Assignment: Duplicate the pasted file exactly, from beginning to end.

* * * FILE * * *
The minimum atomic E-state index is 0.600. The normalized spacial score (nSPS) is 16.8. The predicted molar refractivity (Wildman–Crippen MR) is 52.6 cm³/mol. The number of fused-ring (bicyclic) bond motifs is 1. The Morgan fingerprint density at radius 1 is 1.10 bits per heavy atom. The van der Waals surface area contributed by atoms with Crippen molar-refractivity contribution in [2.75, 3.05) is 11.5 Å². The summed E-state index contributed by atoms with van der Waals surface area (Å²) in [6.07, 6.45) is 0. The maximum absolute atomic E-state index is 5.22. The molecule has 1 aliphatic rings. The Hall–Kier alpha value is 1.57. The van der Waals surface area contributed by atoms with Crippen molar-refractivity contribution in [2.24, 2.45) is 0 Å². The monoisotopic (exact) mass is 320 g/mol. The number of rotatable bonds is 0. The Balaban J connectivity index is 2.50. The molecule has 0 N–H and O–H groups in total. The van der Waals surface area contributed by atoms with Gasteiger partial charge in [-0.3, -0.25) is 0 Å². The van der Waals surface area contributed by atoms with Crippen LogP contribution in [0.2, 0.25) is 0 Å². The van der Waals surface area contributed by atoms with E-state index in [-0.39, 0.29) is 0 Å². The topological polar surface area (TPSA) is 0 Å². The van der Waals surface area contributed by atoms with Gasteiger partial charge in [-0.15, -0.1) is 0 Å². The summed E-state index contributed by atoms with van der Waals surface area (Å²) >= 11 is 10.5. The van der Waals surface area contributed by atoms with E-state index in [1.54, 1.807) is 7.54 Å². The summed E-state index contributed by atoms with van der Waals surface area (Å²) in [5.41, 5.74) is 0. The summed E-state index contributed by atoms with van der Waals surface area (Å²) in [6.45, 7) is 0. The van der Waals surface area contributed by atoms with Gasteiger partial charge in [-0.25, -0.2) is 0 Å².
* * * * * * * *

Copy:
The minimum atomic E-state index is 0.600. The normalized spacial score (nSPS) is 16.8. The predicted molar refractivity (Wildman–Crippen MR) is 52.6 cm³/mol. The number of fused-ring (bicyclic) bond motifs is 1. The Morgan fingerprint density at radius 1 is 1.10 bits per heavy atom. The van der Waals surface area contributed by atoms with Crippen molar-refractivity contribution in [2.75, 3.05) is 11.5 Å². The summed E-state index contributed by atoms with van der Waals surface area (Å²) in [6.07, 6.45) is 0. The maximum absolute atomic E-state index is 5.22. The molecule has 1 aliphatic rings. The Hall–Kier alpha value is 1.57. The van der Waals surface area contributed by atoms with Crippen molar-refractivity contribution in [2.24, 2.45) is 0 Å². The monoisotopic (exact) mass is 320 g/mol. The number of rotatable bonds is 0. The Balaban J connectivity index is 2.50. The molecule has 0 N–H and O–H groups in total. The van der Waals surface area contributed by atoms with Gasteiger partial charge in [-0.3, -0.25) is 0 Å². The van der Waals surface area contributed by atoms with Crippen LogP contribution in [0.2, 0.25) is 0 Å². The van der Waals surface area contributed by atoms with E-state index in [-0.39, 0.29) is 0 Å². The topological polar surface area (TPSA) is 0 Å². The van der Waals surface area contributed by atoms with Gasteiger partial charge in [-0.15, -0.1) is 0 Å². The summed E-state index contributed by atoms with van der Waals surface area (Å²) >= 11 is 10.5. The van der Waals surface area contributed by atoms with E-state index in [1.54, 1.807) is 7.54 Å². The summed E-state index contributed by atoms with van der Waals surface area (Å²) in [5.41, 5.74) is 0. The summed E-state index contributed by atoms with van der Waals surface area (Å²) in [6.45, 7) is 0. The van der Waals surface area contributed by atoms with Gasteiger partial charge in [-0.25, -0.2) is 0 Å².